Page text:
national handwriting day.

John Hancock famous for his bold handwriting signed the first American declaration of independence. His big bold writing could be because he was so near-sighted he was legally blind. America honors him by commemorating his birthday as the national handwriting day.
Coming to think of it; it is pretty necessary with the advent of computers and emails we have forgotten the art of lettering.
Handwriting not only reveals your personality, future, whatever it is also a form of creative art.
Some interesting thing we could do is probably bake a cake and get every one to sign the icing. Or have an evening analyzing each others handwriting.
According to WIMA, National Handwriting Day is a chance for all of us to re-explore the purity and power of handwriting.”
This holiday was launched in 1977 for obvio

us reasons to promote writing tools. 

2 Replies to “national handwriting day.”

  1. Thanks for reminding people about this important day.

    During 2013, as a part of a literary art project, I am composing one handwritten letter per day and mailing it to anybody who asks, free. Two of my goals are to bring handwriting back into the world, and to connect people in this all-but-lost way.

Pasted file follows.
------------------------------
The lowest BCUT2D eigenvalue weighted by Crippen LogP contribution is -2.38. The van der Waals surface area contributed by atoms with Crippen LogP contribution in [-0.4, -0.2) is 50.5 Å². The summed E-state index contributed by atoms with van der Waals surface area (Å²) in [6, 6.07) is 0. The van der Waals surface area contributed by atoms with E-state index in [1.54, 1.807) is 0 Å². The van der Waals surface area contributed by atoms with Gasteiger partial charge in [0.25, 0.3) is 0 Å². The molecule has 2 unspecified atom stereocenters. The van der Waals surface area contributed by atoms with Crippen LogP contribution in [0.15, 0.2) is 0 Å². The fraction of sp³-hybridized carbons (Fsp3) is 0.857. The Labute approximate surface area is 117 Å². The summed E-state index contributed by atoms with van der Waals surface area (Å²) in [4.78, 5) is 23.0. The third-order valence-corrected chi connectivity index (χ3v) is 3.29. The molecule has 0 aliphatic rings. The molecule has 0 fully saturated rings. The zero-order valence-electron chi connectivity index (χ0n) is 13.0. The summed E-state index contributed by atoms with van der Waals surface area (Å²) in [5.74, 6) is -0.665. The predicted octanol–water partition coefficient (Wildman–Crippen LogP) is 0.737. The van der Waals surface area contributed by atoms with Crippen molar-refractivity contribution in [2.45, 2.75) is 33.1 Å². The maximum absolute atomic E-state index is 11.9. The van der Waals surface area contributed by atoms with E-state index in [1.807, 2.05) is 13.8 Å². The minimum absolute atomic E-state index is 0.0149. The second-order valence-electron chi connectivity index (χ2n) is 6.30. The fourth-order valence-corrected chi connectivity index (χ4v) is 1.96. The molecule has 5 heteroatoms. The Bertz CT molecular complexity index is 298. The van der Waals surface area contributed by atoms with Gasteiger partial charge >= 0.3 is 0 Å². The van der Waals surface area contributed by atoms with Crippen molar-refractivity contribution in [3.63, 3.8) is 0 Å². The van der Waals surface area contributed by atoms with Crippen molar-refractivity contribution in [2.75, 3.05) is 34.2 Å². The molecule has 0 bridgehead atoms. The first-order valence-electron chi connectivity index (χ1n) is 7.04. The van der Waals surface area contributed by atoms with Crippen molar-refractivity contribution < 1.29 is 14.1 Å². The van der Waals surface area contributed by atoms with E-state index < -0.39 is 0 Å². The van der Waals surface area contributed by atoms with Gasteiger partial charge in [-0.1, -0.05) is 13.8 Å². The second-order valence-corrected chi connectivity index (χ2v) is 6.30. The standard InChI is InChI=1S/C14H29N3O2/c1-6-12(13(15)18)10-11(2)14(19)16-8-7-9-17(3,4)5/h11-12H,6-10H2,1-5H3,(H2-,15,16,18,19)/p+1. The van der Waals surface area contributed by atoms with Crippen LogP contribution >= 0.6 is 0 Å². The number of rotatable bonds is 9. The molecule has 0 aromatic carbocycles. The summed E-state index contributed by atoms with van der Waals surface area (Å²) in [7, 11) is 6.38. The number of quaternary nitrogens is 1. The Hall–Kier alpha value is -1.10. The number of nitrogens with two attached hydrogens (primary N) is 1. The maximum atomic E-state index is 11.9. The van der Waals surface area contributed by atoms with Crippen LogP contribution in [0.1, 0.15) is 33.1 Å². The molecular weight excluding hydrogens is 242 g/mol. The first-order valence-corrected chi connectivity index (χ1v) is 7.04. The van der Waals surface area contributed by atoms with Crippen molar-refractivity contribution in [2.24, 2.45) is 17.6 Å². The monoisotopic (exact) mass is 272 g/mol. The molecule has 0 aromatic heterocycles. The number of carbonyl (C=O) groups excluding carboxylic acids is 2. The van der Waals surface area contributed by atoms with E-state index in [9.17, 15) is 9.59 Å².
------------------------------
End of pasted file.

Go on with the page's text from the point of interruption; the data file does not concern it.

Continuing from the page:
In less than three weeks — thank you, Internet — the Letter A Day project has reached 26 states in the U.S., plus Canada, Denmark, Australia, Finland, Ireland, the United Kingdom, India, Germany, Malaysia and South Africa. Requests are still tumbling in from territories all over, but there’s room for more. Should I end up with more than 365 requests by the end of the year, I’ll just keep going.

    Each recipient gets an original, somewhat newsy, most likely meandering but sincere letter, such as he or she might once upon a time have gotten from a friend or relative.

    If you or any of your friends would like a letter, please visit my website ( — where I am not trying to sell anything, as you’ll see, just keeping the requests in one place — and scroll to the “email me” button at the bottom of the page. Send me your postal address. That’s all you have to do. 🙂 And please spread the word.

    There’s also a Facebook page, public to Facebook users:


Leave a Reply

Fill in your details below or click an icon to log in: Logo

You are commenting using your account. Log Out /  Change )

Google photo

You are commenting using your Google account. Log Out /  Change )

Twitter picture

You are commenting using your Twitter account. Log Out /  Change )

Facebook photo

You are commenting using your Facebook account. Log Out /  Change )

Connecting to %s

%d bloggers like this: